Natural Disaster

Report on 2019 Maharashtra floods: Panel member alleges cover-up

Print edition : June 05, 2020

Rescue operation by the Army and Maharshtra Police in the flooded Sangli town of Maharashtra in August 2019. Photo: Jignesh Mistry

Had the report of 2007 been implemented the severity of the 2019 floods could have been avoided.

Even in a world attuned to pictures of disasters, the floods of 2019 in Maharashtra’s Satara, Sangli and Kolhapur districts were appalling. In some pictures just the roofs of houses were visible as boats glided by. Then there were pictures of bloated human and animal corpses,and the distressing stories of people waiting to be rescued as they watched the waters rising.

A nine-member Flood Study Committee, created in August 2019 was expected to submit its report before the monsoon of 2020. It was named Wadnere Committee - 2, after the chairman Nandkumar Wadnere, a retired Principal Secretary of Water Resources. An earlier committee headed by Wadnere in 2007 for guidance on reservoir releases had submitted its report in 2011. Essentially, Wadnere - 2 had to investigate why the floods occurred and suggest preventive measures. Pradeep Purandare, a civil engineer (with a master’s degree in water management) on the committee, was to write a chapter on “flood zoning and reservoir operation system” (ROS) and also put forth a revised ROS for the Koyna dam.

Purandare says he was denied access to technical information and data that he needed to carry out his brief. The work he ultimately presented to the committee was accepted but not included in the final draft. Purandare resigned from the committee on May 14 in protest. (He says that he heard that the final draft was presented to the Chief Minister on May 28.) His point of view has been published on the guest blog of the website of the South Asia Network on Dams, Rivers & People (SANDRP). Commenting on it, Himanshu Thakkar of SANDRP called it a “shocking saga of the dam lobby which does not want any accountability or even transparency in dam operations in India”.

Purandare says when he drew the committee chairman’s attention to his missing contribution, the chairman was candid enough to tell him that “he dropped it because some higher-ups asked him to do so”. “It was not only unfortunate but unprecedented that somebody pressurises the chairman and he meekly succumbs.”

He says he “sent an email to the chairman demanding immediate amendment in the report. The chairman as an afterthought informed that he felt very sorry and would do the needful.” Purandare, however, decided to quit as he “did not want to be a party to a hurriedly finalised report without studying it completely”.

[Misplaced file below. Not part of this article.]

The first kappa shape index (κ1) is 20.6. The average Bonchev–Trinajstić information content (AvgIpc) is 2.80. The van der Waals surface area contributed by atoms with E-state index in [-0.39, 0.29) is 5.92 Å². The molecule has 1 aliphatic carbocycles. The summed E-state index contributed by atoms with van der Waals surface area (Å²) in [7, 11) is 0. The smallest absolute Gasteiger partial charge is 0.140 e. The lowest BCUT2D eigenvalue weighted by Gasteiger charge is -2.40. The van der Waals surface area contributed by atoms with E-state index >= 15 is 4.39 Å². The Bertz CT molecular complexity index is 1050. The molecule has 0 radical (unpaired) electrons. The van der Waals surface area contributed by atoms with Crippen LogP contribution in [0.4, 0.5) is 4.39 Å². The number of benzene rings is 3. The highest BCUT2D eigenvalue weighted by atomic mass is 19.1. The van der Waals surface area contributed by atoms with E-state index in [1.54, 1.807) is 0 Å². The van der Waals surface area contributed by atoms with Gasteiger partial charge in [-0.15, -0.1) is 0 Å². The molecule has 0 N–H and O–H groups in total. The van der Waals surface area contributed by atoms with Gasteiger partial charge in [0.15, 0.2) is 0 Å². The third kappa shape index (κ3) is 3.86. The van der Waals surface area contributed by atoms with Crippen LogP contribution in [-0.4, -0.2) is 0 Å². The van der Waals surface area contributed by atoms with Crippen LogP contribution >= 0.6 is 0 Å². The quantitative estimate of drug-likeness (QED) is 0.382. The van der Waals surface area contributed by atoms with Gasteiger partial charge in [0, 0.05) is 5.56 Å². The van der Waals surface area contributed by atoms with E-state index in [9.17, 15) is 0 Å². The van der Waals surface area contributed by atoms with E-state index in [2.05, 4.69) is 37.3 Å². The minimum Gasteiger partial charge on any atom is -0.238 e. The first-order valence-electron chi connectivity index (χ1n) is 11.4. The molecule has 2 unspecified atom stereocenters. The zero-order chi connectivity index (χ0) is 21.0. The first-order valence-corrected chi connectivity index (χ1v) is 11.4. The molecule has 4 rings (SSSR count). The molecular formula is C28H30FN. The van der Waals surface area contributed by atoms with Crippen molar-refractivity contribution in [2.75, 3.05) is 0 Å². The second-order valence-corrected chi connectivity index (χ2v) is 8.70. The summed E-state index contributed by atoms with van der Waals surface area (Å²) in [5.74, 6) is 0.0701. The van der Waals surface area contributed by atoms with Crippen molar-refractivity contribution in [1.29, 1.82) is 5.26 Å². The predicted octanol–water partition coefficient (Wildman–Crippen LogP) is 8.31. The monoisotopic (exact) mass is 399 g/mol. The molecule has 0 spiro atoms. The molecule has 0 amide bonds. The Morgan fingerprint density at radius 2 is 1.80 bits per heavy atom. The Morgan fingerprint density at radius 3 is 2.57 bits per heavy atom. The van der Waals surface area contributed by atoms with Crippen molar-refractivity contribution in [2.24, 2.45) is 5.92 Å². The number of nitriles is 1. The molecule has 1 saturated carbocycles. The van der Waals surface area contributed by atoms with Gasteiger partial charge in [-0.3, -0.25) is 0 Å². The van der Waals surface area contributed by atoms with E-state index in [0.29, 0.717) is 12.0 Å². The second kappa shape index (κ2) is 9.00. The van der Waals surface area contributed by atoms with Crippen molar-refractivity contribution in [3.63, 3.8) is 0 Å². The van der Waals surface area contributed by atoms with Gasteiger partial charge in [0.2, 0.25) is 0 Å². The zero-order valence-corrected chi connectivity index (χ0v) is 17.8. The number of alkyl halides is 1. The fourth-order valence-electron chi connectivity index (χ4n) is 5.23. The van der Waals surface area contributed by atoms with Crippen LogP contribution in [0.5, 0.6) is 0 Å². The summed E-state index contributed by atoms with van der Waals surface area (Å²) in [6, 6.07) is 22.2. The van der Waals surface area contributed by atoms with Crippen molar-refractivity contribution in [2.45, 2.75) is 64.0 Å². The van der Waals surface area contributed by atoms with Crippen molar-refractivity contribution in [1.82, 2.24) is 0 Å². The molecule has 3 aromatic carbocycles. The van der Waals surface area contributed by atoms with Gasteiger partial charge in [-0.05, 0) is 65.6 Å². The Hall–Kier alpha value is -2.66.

Purandare says the draft report was not finalised in the committee because of the restrictions of the lockdown. However, despite the lockdown “the chairman discussed every chapter with the concerned members (excluding this author) and finalised the same with the help of officers. The final draft of the report was, thus, prepared without formal discussions… and sent to all members on May 12, 2020, with a message that the report would be finalised on May 14, 2020, in a zoom meeting and immediately submitted to the government”. Purandare says he “formally requested the chairman to give at least a week to study the report but the request was ignored”.

Purandare says the Wadnere -2 report repeats many of the earlier committee’s findings. He says: “Maharashtra wasted 13 years by not implementing the recommendations of Wadnere Committee -1…. [There is] total absence of flood management governance and, most importantly, the simulation study carried out by the [second] committee indicates that backwater effect of Almatti project [on River Krishna in northern Karnataka] is not responsible for the 2019 floods.”

Purandare told Frontline that “the general impression created by politicians and the irrigation bureaucracy is that Almatti is responsible for the flooding, especially in Sangli. In fact, it has become a point for political quarrels. The Wadnere - 2 report has studied this in a hydrodynamic way and states that it is not the Almatti backwater effect that caused the 2019 floods.”

Why was Wadnere -1 not implemented? With a shrug in his voice, Purandare says: “Negligence, perhaps…. I really don’t know, but if the first committee’s report had been implemented the flood situation last year would have been very different. It is a good report. It is technically very sound.” He admits that rainfall in 2019 was “definitely very heavy” but says the flooding could have been mitigated if SOPs (standard operating procedures) had been followed over the years. “I gather this was not done,” he told Frontline.

Himanshu Thakkar of SANDRP vouches for Purandare’s integrity saying, “he is not an activist sort of person but must have been so disturbed by this that he decided to speak out”. Purandare’s entire career has been devoted to irrigation and water management. He retired as Associate Professor of the Water and Land Management Institute in Aurangabad. He is also a former member of committees for the formulation of rules for the Maharashtra Management of Irrigation by Farmers Act, 2005, the Marathwada Development Board, the Integrated State Water Plan and the Flood Study Committee.

Had Purandare’s contribution to the second Wadnere report been carried and not suppressed, it would have exposed what was at least a part of the reason for last year’s tragic floods. He had said in his submission that if the Wadnere -1 report had been implemented the floods would not have caused as much damage. Purandare’s stating of this undeniable fact had clearly embarrassed the powers that be. Instead of implementing the suggestions, they reacted by suppressing his contribution, thereby increasing the possibility of the tragedy recurring.

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